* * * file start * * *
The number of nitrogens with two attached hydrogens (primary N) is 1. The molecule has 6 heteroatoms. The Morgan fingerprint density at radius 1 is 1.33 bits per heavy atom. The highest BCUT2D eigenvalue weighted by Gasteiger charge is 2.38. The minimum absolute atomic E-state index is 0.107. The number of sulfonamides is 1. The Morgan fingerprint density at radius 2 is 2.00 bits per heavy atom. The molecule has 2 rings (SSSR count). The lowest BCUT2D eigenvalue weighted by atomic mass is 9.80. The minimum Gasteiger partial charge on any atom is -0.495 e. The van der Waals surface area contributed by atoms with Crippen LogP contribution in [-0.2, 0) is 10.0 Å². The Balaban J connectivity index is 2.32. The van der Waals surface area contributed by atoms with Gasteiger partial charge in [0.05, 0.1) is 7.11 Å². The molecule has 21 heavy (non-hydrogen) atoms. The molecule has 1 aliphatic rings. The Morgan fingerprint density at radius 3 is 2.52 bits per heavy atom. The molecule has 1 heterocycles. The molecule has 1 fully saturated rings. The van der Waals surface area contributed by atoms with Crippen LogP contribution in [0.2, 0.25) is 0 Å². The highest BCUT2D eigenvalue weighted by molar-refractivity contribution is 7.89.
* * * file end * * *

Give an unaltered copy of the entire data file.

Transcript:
The number of nitrogens with two attached hydrogens (primary N) is 1. The molecule has 6 heteroatoms. The Morgan fingerprint density at radius 1 is 1.33 bits per heavy atom. The highest BCUT2D eigenvalue weighted by Gasteiger charge is 2.38. The minimum absolute atomic E-state index is 0.107. The number of sulfonamides is 1. The Morgan fingerprint density at radius 2 is 2.00 bits per heavy atom. The molecule has 2 rings (SSSR count). The lowest BCUT2D eigenvalue weighted by atomic mass is 9.80. The minimum Gasteiger partial charge on any atom is -0.495 e. The van der Waals surface area contributed by atoms with Crippen LogP contribution in [-0.2, 0) is 10.0 Å². The Balaban J connectivity index is 2.32. The van der Waals surface area contributed by atoms with Gasteiger partial charge in [0.05, 0.1) is 7.11 Å². The molecule has 21 heavy (non-hydrogen) atoms. The molecule has 1 aliphatic rings. The Morgan fingerprint density at radius 3 is 2.52 bits per heavy atom. The molecule has 1 heterocycles. The molecule has 1 fully saturated rings. The van der Waals surface area contributed by atoms with Crippen LogP contribution in [0.2, 0.25) is 0 Å². The highest BCUT2D eigenvalue weighted by molar-refractivity contribution is 7.89.